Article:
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#8 Will Montgomery

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Posted 23 September 2008 - 07:09 PM

It's quicktime, you need to have that installed on your computer. Download iTunes and it will take care of that.

Amazed at how low the grain and noise was for such a low light project.
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#9 Alessandro Machi

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Posted 24 September 2008 - 02:00 PM

....LCD monitors can display progressive material natively. So doing a reverse telecine gives back a true progressive clip without artifacts, and one that matches the negative frame by frame.


This is what is throwing me off, I am not viewing the image on an LCD monitor. Shouldn't I be seeing either flicker OR a repeat frame every four frames?
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#10 Rafael Rivera

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Posted 24 September 2008 - 02:19 PM

That's interesting Alessandro, what type of display are you using to view the clip?

I've uploaded a few frame grabs from the final cut, these show the beautiful grain texture of the original which is somewhat lost, along with some detail, when the clip is encoded for the web (H.264)

Frame Grabs of Super8 Ballet Performance
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#11 Alessandro Machi

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Posted 25 September 2008 - 12:07 AM

That's interesting Alessandro, what type of display are you using to view the clip?

I've uploaded a few frame grabs from the final cut, these show the beautiful grain texture of the original which is somewhat lost, along with some detail, when the clip is encoded for the web (H.264)

Frame Grabs of Super8 Ballet Performance



It's a sony multiscan 500PS trinitron from the mid 90's. Apparently when this monitor cost well over a thousand dollars. It actually has BNC component connectors on it. Maybe the multiscan is set in such a way as to minimize flicker???

I bought it used for 12 bucks and didn't really have to adjust anything, it's an excellent monitor for color correction and contrast work.
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#12 Rafael Rivera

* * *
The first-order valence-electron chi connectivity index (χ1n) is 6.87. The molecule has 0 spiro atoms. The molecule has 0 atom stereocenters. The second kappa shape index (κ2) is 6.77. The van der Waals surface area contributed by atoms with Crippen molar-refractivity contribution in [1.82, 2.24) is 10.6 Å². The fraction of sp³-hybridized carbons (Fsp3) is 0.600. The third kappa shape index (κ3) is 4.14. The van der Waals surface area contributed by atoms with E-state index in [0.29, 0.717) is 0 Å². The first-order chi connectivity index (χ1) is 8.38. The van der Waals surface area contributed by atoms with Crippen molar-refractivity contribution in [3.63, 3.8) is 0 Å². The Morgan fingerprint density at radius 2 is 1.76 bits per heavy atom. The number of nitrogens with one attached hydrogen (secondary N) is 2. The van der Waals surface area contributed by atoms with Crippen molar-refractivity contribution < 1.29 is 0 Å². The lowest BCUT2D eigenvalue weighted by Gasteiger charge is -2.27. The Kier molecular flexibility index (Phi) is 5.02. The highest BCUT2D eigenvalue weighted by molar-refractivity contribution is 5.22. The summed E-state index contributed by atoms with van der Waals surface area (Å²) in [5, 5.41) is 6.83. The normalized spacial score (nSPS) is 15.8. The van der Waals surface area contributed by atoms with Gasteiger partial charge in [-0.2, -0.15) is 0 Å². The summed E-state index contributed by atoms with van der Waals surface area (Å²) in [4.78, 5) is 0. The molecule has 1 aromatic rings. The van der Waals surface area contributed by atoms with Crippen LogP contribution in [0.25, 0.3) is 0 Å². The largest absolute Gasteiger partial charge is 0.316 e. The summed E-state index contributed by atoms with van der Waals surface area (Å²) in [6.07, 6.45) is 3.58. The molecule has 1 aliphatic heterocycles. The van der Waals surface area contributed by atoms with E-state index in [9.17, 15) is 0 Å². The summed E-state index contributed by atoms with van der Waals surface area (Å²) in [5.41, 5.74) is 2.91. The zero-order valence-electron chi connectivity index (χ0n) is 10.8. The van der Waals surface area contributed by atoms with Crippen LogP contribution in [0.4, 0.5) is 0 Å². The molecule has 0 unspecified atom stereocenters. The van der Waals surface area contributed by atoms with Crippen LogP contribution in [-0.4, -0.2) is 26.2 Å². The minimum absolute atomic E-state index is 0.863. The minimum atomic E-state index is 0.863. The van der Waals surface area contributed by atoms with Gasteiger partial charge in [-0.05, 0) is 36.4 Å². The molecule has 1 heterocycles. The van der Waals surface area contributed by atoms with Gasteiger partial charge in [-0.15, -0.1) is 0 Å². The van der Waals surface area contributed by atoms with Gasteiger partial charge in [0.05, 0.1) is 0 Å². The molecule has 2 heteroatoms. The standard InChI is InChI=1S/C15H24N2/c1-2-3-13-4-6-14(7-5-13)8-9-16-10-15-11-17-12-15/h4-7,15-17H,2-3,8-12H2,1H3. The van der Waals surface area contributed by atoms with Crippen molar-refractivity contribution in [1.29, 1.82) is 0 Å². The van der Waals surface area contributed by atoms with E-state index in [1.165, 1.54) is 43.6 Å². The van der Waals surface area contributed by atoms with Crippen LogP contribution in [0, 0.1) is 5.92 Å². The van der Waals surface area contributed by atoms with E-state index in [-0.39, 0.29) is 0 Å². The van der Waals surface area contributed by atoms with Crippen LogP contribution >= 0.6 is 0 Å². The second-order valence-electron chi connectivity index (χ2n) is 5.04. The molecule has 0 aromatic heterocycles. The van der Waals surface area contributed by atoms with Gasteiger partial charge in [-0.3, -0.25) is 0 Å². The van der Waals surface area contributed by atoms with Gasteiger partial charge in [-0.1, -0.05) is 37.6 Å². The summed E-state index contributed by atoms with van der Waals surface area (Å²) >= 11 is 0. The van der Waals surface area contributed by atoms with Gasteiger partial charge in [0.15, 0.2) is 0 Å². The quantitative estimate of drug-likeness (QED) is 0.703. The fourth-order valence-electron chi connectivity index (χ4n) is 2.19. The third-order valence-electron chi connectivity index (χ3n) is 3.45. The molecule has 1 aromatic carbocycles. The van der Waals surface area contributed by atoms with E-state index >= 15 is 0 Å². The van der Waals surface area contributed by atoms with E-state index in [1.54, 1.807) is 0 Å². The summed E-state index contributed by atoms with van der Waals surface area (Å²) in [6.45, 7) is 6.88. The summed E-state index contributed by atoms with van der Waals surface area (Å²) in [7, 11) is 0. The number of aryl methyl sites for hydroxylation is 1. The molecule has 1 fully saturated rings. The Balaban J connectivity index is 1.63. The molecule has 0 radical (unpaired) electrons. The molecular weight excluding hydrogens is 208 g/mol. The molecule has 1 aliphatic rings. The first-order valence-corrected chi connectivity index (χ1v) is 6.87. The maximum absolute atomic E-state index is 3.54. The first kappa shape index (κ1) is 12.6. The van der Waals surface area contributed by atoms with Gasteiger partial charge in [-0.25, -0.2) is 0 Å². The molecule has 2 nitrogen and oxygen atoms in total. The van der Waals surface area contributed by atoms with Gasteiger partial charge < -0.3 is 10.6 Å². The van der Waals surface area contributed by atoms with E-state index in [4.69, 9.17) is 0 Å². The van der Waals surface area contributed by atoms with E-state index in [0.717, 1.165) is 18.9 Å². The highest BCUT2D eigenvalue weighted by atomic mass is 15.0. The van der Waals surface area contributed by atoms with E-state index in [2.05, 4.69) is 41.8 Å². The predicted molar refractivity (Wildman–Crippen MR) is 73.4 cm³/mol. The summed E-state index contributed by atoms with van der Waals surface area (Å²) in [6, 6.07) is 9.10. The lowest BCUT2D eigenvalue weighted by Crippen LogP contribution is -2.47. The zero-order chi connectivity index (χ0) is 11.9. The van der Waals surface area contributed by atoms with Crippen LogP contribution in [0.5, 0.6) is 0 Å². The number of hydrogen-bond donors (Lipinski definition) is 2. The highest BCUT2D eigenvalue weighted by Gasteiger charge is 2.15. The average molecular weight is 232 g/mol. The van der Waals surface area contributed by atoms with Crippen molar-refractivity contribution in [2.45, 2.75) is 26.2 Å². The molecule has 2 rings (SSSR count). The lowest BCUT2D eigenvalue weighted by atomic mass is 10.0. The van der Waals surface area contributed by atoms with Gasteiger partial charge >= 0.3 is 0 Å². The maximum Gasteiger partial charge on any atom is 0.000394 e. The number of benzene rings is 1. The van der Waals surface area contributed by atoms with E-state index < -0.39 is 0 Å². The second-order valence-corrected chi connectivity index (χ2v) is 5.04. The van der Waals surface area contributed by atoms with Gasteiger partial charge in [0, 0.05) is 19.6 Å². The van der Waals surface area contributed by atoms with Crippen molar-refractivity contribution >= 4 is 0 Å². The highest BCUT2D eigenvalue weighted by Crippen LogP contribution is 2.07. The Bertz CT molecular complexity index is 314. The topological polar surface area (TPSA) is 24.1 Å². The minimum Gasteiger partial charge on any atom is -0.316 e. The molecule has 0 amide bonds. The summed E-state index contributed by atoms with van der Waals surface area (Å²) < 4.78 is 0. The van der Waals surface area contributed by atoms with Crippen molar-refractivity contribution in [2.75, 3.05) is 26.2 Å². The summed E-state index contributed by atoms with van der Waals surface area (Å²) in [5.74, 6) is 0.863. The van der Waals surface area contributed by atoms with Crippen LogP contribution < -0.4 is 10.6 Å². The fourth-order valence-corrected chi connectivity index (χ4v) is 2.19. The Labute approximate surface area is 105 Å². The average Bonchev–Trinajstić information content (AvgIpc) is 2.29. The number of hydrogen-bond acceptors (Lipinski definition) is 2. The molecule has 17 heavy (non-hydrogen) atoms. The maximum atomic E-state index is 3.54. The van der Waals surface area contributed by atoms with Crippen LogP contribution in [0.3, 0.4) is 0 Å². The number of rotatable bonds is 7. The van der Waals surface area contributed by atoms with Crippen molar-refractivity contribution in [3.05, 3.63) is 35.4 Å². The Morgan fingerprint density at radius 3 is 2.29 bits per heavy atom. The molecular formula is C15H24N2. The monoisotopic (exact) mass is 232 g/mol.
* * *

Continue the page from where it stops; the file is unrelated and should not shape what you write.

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Posted 28 September 2008 - 02:02 PM

It's a sony multiscan 500PS trinitron from the mid 90's. Apparently when this monitor cost well over a thousand dollars. It actually has BNC component connectors on it. Maybe the multiscan is set in such a way as to minimize flicker???

I bought it used for 12 bucks and didn't really have to adjust anything, it's an excellent monitor for color correction and contrast work.



I'd guess that this CRT monitor is displaying a progressive signal from your computer. Normally, one only sees interlacing in SD NTSC monitors while all computer monitors will display a progressive signal.
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#13 Ryan Ball

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Posted 05 October 2008 - 12:31 AM

What exactly is a reverse telecine?
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#14 Ira Ratner

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Posted 05 October 2008 - 09:56 AM

If you're shooting on negative film, it's reversed to positive in Telecine.

Edited by Ira Ratner, 05 October 2008 - 09:56 AM.

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#15 Rafael Rivera

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Posted 06 October 2008 - 01:25 PM

What exactly is a reverse telecine?



When transferring film to videotape the difference between framerates has to be accounted for. Film is assumed to run at 24 fps and NTSC video at 29.97. This was solved many years ago by adding one frame to the film during the transfer, along with making the material interlaced.

Reverse Telecine removes this extra frame and the interlacing that were introduced during the transfer.

But more to your point, it is a process and can be done either on hardware or software. In my case I use software, Cinema Tools which is part of Final Cut Studio.

Edited by Rafael Rivera, 06 October 2008 - 01:28 PM.